Mo and I knew each other for nearly 30 years. When we met as young sailors, each just leaving active duty to join the reserves. We could not have been more different...me: short, stocky, homely, loud, obnoxious, impetuous, gay as a goose; him: tall, slender, blond, handsome, calm, poised, elegant, yet we became friends. As the years passed, our military careers sometimes intersected (we both became reserve officers) and diverged (I changed career fields, he returned to active duty), yet, we always close.
Mo is the one who taught me to love beer and baseball. We were there for each other through successful relationships and not so successful relationships. As the years past, we became mature sailors, our military careers flourishing. Yet in some small way we remained, at least when together, the young sailors we felt ourselves to be in our hearts. We talked about the Navy's Core Values (Honor, Courage, Commitment), values he exemplified. We talked beer and baseball. We talked about leadership and mentorship. We had many a long discussion about how screwed up is the Navy (at least sometimes) and the ways in which we just knew we could make the Navy better, if they'd just appoint put us in charge. While the Navy, she is a harsh mistress, we both loved her with a passion. As we neared retirement, we looked forward, as old sailors tend to do, to drinking beer, watching baseball, and sharing old sea stories with each other.
Alas, that will not happen. Brave, humble, poised, showing grace until the end, he passed away in the arms of Virginia, the love of his life last Friday.
I found out he was ill in January, ironically at the funeral of another old shipmate. Not wanting to worry us (the 'us' being me and some other close Navy buddies) he pulled us aside and said, "I know this is an awkward time, but I am not sure when I'll see you all at the same time in the same place. But, I have to tell you, I have cancer." We were all shocked. He was as tall and handsome as ever. He was calm and upbeat about his prognosis. He assured us we needn't worry. He'd keep in touch and let us know how he was doing. As recently as March, when I had them (Maurice and Virginia) over to dinner, he looked good. Playing down his illness, positive he could win his battle with cancer, he was as funny and joyful as always.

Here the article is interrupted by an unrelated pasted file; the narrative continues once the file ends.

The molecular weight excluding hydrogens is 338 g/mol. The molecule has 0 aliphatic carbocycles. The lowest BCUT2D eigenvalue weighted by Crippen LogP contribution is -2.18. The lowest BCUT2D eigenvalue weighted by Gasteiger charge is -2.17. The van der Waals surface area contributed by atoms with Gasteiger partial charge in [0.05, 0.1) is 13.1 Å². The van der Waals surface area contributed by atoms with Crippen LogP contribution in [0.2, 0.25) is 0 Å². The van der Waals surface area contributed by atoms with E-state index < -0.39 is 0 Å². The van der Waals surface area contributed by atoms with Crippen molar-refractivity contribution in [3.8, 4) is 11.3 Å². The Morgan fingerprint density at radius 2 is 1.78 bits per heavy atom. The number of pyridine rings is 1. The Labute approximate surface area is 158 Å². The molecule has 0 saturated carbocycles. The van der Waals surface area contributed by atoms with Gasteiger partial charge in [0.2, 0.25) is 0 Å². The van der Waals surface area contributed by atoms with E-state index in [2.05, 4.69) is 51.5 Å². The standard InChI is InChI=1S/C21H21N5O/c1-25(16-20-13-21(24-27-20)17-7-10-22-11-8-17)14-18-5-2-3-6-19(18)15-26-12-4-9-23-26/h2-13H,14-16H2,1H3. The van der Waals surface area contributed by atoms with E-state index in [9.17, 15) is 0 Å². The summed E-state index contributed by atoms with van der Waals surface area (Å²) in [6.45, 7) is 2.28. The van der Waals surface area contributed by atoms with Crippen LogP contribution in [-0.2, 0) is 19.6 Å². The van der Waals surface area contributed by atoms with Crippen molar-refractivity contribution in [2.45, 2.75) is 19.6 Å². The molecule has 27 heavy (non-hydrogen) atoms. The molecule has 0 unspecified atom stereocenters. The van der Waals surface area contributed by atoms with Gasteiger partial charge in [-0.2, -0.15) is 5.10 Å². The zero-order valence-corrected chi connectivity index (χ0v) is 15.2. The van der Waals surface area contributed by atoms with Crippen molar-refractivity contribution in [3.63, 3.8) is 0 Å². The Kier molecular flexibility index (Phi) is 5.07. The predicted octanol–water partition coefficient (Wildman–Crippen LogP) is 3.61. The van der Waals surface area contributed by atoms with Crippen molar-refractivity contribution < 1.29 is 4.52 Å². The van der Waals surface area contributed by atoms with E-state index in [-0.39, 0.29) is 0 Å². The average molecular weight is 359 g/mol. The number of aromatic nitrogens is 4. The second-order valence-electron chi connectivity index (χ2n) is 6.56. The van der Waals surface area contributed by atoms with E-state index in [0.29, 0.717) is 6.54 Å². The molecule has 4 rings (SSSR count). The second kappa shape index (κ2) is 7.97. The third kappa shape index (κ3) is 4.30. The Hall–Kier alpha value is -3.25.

It was a surprise, therefore, to receive a text from Virginia in June telling me he'd been in the hospital for 9 days and might not leave it. She encouraged me to visit him. Visit him I did. Ironically, my office is located in the building next to and attached to the hospital in which he was staying. He was literally just about 200 yards down the hallway from where I work. I took great advantage of that closeness. I tried to visit every day, two or three times a day. We laughed, we told stories, we talked beer and baseball, and we laughed some more. We did all the things we hoped to do together as old sailors.
As the days passed, he weakened. Yes, as he did everything, he dealt with the progression of his illnes with grace and poise. When asked he had any unfinished business, his response (so, I am told), "No, I've had a wonderful life." Later, when told there was nothing else to be done, he thanked his doctors and other caregivers for their efforts on his behalf.
Still mentally aware, he actively discussing options (home hospice care, movement to a treatment center, etc.) with his family. His goal, to spend as much time as remained with those he loves. One day, while visiting, I was talking to his family and sort of out of the side of my mouth gently teasing him, 'You KNOW how bossy he is...' and such. Exhausted, lying in bed, eyes closed, he'd been listening to every word, still capable of grinning at being teased.